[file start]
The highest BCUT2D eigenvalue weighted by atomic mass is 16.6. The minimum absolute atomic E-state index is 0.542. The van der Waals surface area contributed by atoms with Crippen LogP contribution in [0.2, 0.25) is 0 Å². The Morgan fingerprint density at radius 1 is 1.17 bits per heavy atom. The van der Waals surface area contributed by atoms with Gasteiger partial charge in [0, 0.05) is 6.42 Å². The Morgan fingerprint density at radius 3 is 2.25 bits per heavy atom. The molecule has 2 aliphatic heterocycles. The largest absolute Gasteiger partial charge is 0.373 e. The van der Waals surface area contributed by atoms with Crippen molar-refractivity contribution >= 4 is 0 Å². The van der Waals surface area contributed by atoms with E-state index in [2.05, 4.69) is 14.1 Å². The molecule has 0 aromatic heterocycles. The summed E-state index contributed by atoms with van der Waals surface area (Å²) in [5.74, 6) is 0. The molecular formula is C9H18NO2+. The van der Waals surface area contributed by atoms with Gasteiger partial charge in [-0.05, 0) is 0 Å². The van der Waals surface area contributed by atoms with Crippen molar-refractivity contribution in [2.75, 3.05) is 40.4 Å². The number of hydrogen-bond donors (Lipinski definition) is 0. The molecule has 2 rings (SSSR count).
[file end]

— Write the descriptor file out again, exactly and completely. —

The highest BCUT2D eigenvalue weighted by atomic mass is 16.6. The minimum absolute atomic E-state index is 0.542. The van der Waals surface area contributed by atoms with Crippen LogP contribution in [0.2, 0.25) is 0 Å². The Morgan fingerprint density at radius 1 is 1.17 bits per heavy atom. The van der Waals surface area contributed by atoms with Gasteiger partial charge in [0, 0.05) is 6.42 Å². The Morgan fingerprint density at radius 3 is 2.25 bits per heavy atom. The molecule has 2 aliphatic heterocycles. The largest absolute Gasteiger partial charge is 0.373 e. The van der Waals surface area contributed by atoms with Crippen molar-refractivity contribution >= 4 is 0 Å². The van der Waals surface area contributed by atoms with E-state index in [2.05, 4.69) is 14.1 Å². The molecule has 0 aromatic heterocycles. The summed E-state index contributed by atoms with van der Waals surface area (Å²) in [5.74, 6) is 0. The molecular formula is C9H18NO2+. The van der Waals surface area contributed by atoms with Gasteiger partial charge in [-0.05, 0) is 0 Å². The van der Waals surface area contributed by atoms with Crippen molar-refractivity contribution in [2.75, 3.05) is 40.4 Å². The number of hydrogen-bond donors (Lipinski definition) is 0. The molecule has 2 rings (SSSR count).